Understanding Virtual Machines: A Beginner’s Guide


Virtual machines are a powerful tool for computing that allows for efficient resource utilization, cost savings, and flexibility. If you’re not entirely sure on how a virtual machine works, then you’ve come to the right place. In this comprehensive guide, we’ll explore what a virtual machine is, how it operates, and key benefits.

What is a Virtual Machine? 

A virtual machine (VM) is a software emulation of a physical computer system to run programs and deploy apps. It allows you to run multiple operating systems on a single physical machine. Essentially, one or more virtual machines (guest machines) run a physical machine (host machine). 

Each virtual machine is independently operates with its own virtual hardware and operation, allowing for isolation and flexibility. Commonly used in server environments, virtual machines optimize resource virtualization and provide a cost-effective solution for running multiple applications or services. 

How Do Virtual Machines Work? 

Virtual machines work by using software, known as a Hypervisor, to emulate the hardware and functionality of a physical computer system. The hypervisor essentially creates a layer of abstraction between the physical hardware and virtual machines. This allows for multiple machines to run on a single physical machine. Furthermore, each of those single machines has its own virtual hardware and operating system. 

When virtual machines is made, it distributes a portion of the physical machine’s compute resources. These resources include the memory, storage, network, and CPU. To ensure that each VM is operates efficiently, the hypervisor manages the resources. The virtual machine can then run applications and services, just like a physical computer system does. Moreover, it will be able to connect to networks, access storage, and interact with the other virtual machines. 

What are Virtual Machines Used For?

Virtual machine software runs programs and operating systems, store data, connect to networks, and more computing functions. They are basically building blocks of virtualized computing resources and playing a vital role in the creation of an application, tool, or environment. Whether it be online or on-premise virtual machines, here are some examples of the enterprise functions

  • Consolidate Servers – Virtual machines are set up servers that host other virtual machines. This allows businesses to concentrate more resources onto a physical machine rather than multiple.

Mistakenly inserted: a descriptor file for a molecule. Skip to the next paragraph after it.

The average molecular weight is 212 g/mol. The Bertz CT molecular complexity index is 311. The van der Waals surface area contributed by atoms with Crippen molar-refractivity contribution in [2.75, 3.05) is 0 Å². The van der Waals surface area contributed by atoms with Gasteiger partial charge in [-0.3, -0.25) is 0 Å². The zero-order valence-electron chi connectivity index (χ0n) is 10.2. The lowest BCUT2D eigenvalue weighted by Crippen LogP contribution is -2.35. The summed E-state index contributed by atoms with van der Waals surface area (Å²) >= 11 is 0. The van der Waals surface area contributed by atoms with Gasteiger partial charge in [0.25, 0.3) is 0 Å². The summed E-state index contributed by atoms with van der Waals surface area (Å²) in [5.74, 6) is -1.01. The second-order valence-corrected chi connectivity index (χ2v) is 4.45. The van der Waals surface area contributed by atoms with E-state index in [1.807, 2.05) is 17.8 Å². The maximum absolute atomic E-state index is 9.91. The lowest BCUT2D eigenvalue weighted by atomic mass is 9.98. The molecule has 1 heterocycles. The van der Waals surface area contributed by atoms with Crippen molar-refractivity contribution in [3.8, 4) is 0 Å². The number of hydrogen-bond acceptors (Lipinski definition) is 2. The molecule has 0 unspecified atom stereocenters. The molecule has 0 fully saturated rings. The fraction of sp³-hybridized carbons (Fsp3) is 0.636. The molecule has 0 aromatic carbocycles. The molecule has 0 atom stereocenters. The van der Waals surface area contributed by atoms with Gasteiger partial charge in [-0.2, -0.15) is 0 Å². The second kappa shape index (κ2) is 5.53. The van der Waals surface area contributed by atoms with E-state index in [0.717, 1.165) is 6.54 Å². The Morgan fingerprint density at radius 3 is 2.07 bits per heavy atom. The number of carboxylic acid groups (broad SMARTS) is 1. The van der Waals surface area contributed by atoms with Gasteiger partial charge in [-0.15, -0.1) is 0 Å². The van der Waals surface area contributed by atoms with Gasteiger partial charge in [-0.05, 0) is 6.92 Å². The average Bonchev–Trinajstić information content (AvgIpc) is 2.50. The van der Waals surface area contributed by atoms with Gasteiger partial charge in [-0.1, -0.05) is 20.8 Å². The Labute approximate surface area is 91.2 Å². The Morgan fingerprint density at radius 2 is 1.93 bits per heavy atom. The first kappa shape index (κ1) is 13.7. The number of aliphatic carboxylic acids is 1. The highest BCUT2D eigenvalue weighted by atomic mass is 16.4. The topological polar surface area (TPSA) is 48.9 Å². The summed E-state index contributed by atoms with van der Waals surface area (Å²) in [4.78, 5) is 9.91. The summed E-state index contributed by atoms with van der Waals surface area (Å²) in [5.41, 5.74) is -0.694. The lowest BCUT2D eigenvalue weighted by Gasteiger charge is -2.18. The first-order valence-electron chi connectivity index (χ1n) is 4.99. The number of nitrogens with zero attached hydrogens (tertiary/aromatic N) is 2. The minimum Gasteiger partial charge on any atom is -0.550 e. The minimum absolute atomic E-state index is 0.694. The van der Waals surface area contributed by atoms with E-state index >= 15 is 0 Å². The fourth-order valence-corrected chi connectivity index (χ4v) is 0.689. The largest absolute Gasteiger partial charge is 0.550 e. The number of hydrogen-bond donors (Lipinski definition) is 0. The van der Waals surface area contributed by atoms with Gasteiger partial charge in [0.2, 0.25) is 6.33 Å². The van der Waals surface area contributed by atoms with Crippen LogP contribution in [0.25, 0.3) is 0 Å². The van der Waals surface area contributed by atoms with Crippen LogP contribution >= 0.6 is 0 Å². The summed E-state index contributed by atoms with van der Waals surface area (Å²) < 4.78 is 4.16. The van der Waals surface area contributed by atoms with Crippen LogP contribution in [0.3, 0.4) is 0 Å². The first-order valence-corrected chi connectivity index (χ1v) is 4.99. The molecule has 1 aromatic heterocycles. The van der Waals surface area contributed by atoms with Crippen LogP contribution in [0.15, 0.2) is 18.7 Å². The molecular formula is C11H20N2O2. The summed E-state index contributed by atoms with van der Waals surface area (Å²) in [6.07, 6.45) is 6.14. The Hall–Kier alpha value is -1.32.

• Create Development and Test Environments – Virtual machines serve as isolated environments for testing and development. This includes full functionality but does not impact the surrounding infrastructure.
  • Support DevOps – To provide maximum flexibility for development, a virtual machine is easily turned off or on, migrated, and adapted depending on your needs. 
  • Enable Workload Migration – By using virtual machines to replicate systems in a cloud environment provides an extra layer of security. Additionally, this allows for cloud environments to be continuously updated. 
  • Improve Disaster Recovery and Business Continuity – The flexibility and portability that virtual machines provide are essential for increasing the velocity of migration initiatives.
  • Create a Hybrid Environment – Lastly, a virtual machine provides the foundation for creating a cloud environment alongside an on-premises one. As a result, it allows for flexibility without abandoning legacy systems.

Benefits of Virtual Machines

From resource utilization to disaster recovery, virtual machines are easy to manage and maintain in comparison to physical machines. Here are 6 key benefits to using virtual machines for your business: 

  1. Resource Utilization – For starters, virtual machines allow for the efficient use of physical hardware resources by running multiple virtual machines on a single physical machine. As a result, it helps with maximizing the utilization of resources such as the CPU, storage, and memory. 
  2. Cost savings – Businesses can save on hardware costs by consolidating multiple virtual machines onto a single physical machine. With fewer physical machines running, it also helps to save on energy costs. 
  3. Isolation – Each virtual machine operates independently, which provides isolation and security. In the event that one machine fails or experiences issues, it will not affect the other virtual machines or the host machine. 
  4. Flexibility – Virtual machines provide flexibility in running multiple operating systems and applications on a single physical machine. This is especially beneficial for developers and testers that are testing their software on different operating systems or configurations. 
  5. Migration and Scalability –  Since virtual machines are easily migrated between physical machines, it allows for flexibility in resource allocation and workload balancing. In regard to scalability, you can also add or remove them as needed. 
  6. Disaster Recovery – Lastly, virtual machines can be backed up and restored easily. This  makes them an ideal solution for disaster recovery. In the event where there is hardware failure or other disasters, you can quickly store virtual machines on another physical machine.

What is Virtualization? 

Depending on your specific use case, the components of a traditional data center or IT infrastructure can be virtualized. The virtualization process is primarily used to simultaneously run multiple operating systems on the same hardware system. Virtualized technology can be used to obtain the functionality of different types of physical infrastructure, along with benefits of a virtualized environment. But what are the different virtualization types? 

The Different Types of Virtualization

The different types of virtualization technology are server virtualization, storage virtualization, application virtualization, desktop virtualization, and network virtualization. 

Hardware Virtualization